Walking with Jesus

This sermon was given by our Reader Christine on Sunday 22 August 2021. Here it is for you again.

Last month Rev. Deborah and I chose the theme of walking with Jesus for Messy Church.

We began with an activity about his birth and then focussed on a couple of parables and miracles. Trying to imagine ourselves walking with Jesus as the disciples had, watching and learning from him.

Last week Rev. Deborah gave us an insight on Jesus’ mother Mary and how she must have felt saying “yes” to God.  She gave herself wholly to God as a vessel through which his son was to be born and accepted the rough with the smooth.  She walked with Jesus through his life and was there with him when others deserted him.

God is used to people turning away from him and then choosing people who will speak up and be an example to others, as in Joshua.  Joshua, who Moses had chosen to lead the people into the Promised Land and who was familiar with the people turning away from God. The people now had become complacent and begun to worship not only the Lord, but the gods of the Amorites in whose land they now lived.  So Joshua sets them straight and tells them that they have to choose either the Lord or the other gods, but as for Joshua: “me and my household, we will serve the Lord.”

Joshua chose to walk with God and to be faithful to him.

It’s easy to be led away from what you believe by false promises, by envying what others have and by chasing riches, but that’s not always fulfilling.

Being faithful to God has its ups and downs and walking with Jesus is not always easy.

I know I’ve mentioned Sat Navs before, but for those of you who use them, I’m sure you’ve found out that if you don’t choose the precise route you want they can take you on all manner of detours before you finally reach your destination.  Sometimes, I feel it’s like that walking with Jesus, we take detours, but God has a plan for all of us and Jesus is walking the path set before him with his Disciples following him.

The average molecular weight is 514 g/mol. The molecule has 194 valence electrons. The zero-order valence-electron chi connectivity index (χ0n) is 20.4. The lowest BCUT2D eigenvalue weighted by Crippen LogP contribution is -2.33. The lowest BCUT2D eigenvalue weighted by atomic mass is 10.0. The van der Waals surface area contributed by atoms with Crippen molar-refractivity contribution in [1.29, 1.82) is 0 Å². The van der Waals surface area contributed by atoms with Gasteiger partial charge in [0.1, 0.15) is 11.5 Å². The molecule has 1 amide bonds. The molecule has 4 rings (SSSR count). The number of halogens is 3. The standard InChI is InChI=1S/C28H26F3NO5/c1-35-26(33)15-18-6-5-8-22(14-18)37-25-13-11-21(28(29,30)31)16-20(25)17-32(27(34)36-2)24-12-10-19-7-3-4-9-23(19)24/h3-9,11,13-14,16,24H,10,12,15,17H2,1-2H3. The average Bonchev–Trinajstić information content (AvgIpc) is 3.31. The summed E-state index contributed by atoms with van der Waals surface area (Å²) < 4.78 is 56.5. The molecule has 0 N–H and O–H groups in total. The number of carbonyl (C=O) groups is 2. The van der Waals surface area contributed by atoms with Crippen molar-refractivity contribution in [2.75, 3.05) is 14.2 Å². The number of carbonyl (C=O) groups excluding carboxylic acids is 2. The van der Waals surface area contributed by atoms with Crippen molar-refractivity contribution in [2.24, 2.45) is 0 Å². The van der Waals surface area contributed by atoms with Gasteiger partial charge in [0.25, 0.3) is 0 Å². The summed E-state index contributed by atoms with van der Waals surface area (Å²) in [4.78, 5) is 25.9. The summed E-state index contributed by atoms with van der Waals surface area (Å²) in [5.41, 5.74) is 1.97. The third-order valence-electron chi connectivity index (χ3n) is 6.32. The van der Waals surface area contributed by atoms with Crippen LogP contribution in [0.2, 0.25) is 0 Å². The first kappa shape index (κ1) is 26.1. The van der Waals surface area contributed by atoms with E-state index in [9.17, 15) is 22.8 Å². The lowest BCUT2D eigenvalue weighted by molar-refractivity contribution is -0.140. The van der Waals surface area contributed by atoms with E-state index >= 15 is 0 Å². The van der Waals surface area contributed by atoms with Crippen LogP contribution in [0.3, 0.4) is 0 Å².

However, you just get to the point where you think you know which way the path is going to go and then Jesus turns it around.

I’m sure that how the Disciples felt in today’s Gospel.  The crowd Jesus is speaking to are most likely some of the people he has fed with the five loaves and two fish, since then he has walked on water and began to talk to them about the ‘true bread from heaven.’  And then he says the unbelievable.

“Those who eat my flesh and drink my blood abide in me, and I in them. 57Just as the living Father sent me, and I live because of the Father, so whoever eats me will live because of me.”

You can almost feel the shockwave blast through the crowd of people standing there listening to these words, mouths open aghast at the very thought of the actions he is suggesting.  The Disciples are disturbed, “what on earth is he talking about” and some begin to desert him, without waiting for a full explanation, but this is something that always seem to happen when Jesus says something that people do not agree with, they forget everything, all the good he has done, and walk away.

He tries to explain to those who have walked with him saying: “The words that I have spoken to you are spirit and life.”  But it’s just not reaching their ears or understanding.  The path has become too difficult, there are too many twists and turns, or if you like the diversion signs have sprung up and they’ve lost their way and destination.

Then Jesus turns to the twelve, the ones who have been walking with him from the start of his preaching, even knowing at this stage that one will betray him and asks them if they too want to turn away, “Do you also wish to go away?”